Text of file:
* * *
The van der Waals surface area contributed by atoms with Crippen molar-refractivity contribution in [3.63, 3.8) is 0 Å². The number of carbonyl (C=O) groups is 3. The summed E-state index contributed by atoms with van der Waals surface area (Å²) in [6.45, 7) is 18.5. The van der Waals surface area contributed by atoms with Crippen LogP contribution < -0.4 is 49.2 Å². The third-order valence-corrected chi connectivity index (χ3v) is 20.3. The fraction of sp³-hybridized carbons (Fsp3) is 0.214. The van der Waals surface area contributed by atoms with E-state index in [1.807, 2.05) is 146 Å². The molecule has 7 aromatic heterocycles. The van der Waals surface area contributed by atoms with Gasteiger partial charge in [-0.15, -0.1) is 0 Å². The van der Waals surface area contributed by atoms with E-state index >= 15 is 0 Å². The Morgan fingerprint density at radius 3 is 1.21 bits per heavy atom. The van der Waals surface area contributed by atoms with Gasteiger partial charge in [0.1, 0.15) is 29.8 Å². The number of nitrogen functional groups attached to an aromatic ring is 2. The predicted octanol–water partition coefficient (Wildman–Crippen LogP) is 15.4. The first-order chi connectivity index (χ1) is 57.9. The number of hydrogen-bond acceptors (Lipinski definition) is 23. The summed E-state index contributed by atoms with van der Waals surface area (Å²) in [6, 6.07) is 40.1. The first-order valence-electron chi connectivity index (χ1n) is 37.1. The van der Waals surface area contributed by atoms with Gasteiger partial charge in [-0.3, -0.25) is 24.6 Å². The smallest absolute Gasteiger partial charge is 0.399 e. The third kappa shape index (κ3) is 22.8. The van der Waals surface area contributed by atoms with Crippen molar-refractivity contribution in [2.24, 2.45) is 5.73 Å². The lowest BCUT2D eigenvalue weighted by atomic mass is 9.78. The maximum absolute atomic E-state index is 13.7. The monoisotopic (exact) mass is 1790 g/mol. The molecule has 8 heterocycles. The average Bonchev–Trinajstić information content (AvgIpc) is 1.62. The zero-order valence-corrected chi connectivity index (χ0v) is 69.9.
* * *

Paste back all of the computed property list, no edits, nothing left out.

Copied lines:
The van der Waals surface area contributed by atoms with Crippen molar-refractivity contribution in [3.63, 3.8) is 0 Å². The number of carbonyl (C=O) groups is 3. The summed E-state index contributed by atoms with van der Waals surface area (Å²) in [6.45, 7) is 18.5. The van der Waals surface area contributed by atoms with Crippen LogP contribution < -0.4 is 49.2 Å². The third-order valence-corrected chi connectivity index (χ3v) is 20.3. The fraction of sp³-hybridized carbons (Fsp3) is 0.214. The van der Waals surface area contributed by atoms with E-state index in [1.807, 2.05) is 146 Å². The molecule has 7 aromatic heterocycles. The van der Waals surface area contributed by atoms with Gasteiger partial charge in [-0.15, -0.1) is 0 Å². The van der Waals surface area contributed by atoms with E-state index >= 15 is 0 Å². The Morgan fingerprint density at radius 3 is 1.21 bits per heavy atom. The van der Waals surface area contributed by atoms with Gasteiger partial charge in [0.1, 0.15) is 29.8 Å². The number of nitrogen functional groups attached to an aromatic ring is 2. The predicted octanol–water partition coefficient (Wildman–Crippen LogP) is 15.4. The first-order chi connectivity index (χ1) is 57.9. The number of hydrogen-bond acceptors (Lipinski definition) is 23. The summed E-state index contributed by atoms with van der Waals surface area (Å²) in [6, 6.07) is 40.1. The first-order valence-electron chi connectivity index (χ1n) is 37.1. The van der Waals surface area contributed by atoms with Gasteiger partial charge in [-0.3, -0.25) is 24.6 Å². The smallest absolute Gasteiger partial charge is 0.399 e. The third kappa shape index (κ3) is 22.8. The van der Waals surface area contributed by atoms with Crippen molar-refractivity contribution in [2.24, 2.45) is 5.73 Å². The lowest BCUT2D eigenvalue weighted by atomic mass is 9.78. The maximum absolute atomic E-state index is 13.7. The monoisotopic (exact) mass is 1790 g/mol. The molecule has 8 heterocycles. The average Bonchev–Trinajstić information content (AvgIpc) is 1.62. The zero-order valence-corrected chi connectivity index (χ0v) is 69.9.